In general, we all certainly could use to “get right” with the energetics of our contemporary Yin Earth Ox. Maybe she should be referred to as a Buffalo or Cow, though I will stick with tradition. The Ox is a noble and honorable animal, closely connected with and highly respected by the Chinese agrarian society, as the Ox lives in service, faithfully tilling the soil so that people can eat and survive. Ox is diligent and hard-working, associated with prosperity through systematic and consistent effort. Like last year’s Rat, the Ox is associated with new beginnings, but the Ox is confidently building to last, slowly but surely. When we speak of the energetics of the Ox, we are including those of people born under the sign of the Ox, as well as the yearly tendencies, qualities and potential for all of us. The Female Earth Ox moves slowly and deliberately, most contentedly in service. New projects undertaken this year can be successful if done so in the spirit of the Earth Ox. Proceed in a cautious and resolute fashion, taking on fewer long-term projects, ones that can realistically be completed, and avoid selfish get-rich-quick schemes.
The Earth element strongly influences this year. The Ox’s native element is Earth, so we have a “double Earth” scenario. In Chinese tradition, Earth receives light, warmth and rain from Heaven, and is therefore Yin (receptive). The Earth, then gives impartially, so all life can flourish. Some characteristics of Earth are generosity, integrity, loyalty, and nurturance. When we are in balance with Earth, we nurture the Earth, as in nurturing a garden that then sustains us. Certainly in this Earth Ox year, gardening and farming are appropriate pursuits. Grow some food to share– your hard work will pay off. Other appropriate action this year would be mitigation and reversal of past man-made destruction done to the Earth, devising and implementing plans to heal the ozone layer and address global warming. With commitment, dedication, patience and strength of the Ox, anything is possible.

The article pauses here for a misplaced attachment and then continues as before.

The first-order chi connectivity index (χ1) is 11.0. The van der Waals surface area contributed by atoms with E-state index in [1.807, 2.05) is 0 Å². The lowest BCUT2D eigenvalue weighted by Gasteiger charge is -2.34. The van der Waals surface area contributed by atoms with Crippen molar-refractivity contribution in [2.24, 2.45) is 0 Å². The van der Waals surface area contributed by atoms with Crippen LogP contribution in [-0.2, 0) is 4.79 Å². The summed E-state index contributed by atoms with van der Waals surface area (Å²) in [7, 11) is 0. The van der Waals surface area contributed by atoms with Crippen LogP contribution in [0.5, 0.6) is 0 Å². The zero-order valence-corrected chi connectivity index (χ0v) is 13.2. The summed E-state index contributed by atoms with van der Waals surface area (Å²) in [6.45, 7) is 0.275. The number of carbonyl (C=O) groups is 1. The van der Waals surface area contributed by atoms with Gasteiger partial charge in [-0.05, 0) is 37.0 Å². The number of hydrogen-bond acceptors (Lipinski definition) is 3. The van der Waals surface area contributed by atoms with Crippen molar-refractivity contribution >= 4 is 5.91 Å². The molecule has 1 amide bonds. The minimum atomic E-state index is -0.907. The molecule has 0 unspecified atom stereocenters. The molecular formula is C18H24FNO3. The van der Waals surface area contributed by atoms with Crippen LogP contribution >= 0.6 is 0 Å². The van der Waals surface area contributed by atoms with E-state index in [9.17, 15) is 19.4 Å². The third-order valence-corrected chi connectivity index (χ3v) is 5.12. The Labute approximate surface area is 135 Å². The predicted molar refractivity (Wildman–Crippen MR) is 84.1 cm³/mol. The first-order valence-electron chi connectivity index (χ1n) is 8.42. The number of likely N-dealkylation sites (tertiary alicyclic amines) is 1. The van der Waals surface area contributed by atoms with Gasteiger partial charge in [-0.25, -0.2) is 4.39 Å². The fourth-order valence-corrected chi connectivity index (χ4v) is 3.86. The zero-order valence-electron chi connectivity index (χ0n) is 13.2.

Truly, this Earth Ox year has come at the perfect time. The Ox believes in a natural order, in that, with a good plan and hard work, one can achieve one’s goals. Now, after years of unregulated greed that has nearly brought down our financial system, we have a ruler of the year that lives by responsible and modest work, in service. And who is freshly inaugurated to help guide us from the errors of the past, but President Obama, the Ox! Yes, indeed, Barack Obama (8/4/61) is an Ox. He campaigned tenaciously and confidently, working for the common good, calmly and sincerely, inspiring a large multitude to give him a small amount of money, plowing ahead like the Ox he is. His plans to implement New Deal-like works projects, putting millions to work and fueling our economy from the ground up, are Ox-like. The problems facing our nation at this time are severe, and affect all of our hearts, minds and pocketbooks. Recovery will not occur overnight, but the Ox (President Obama) inspires confidence by implementing programs that can be the foundation for lasting recovery.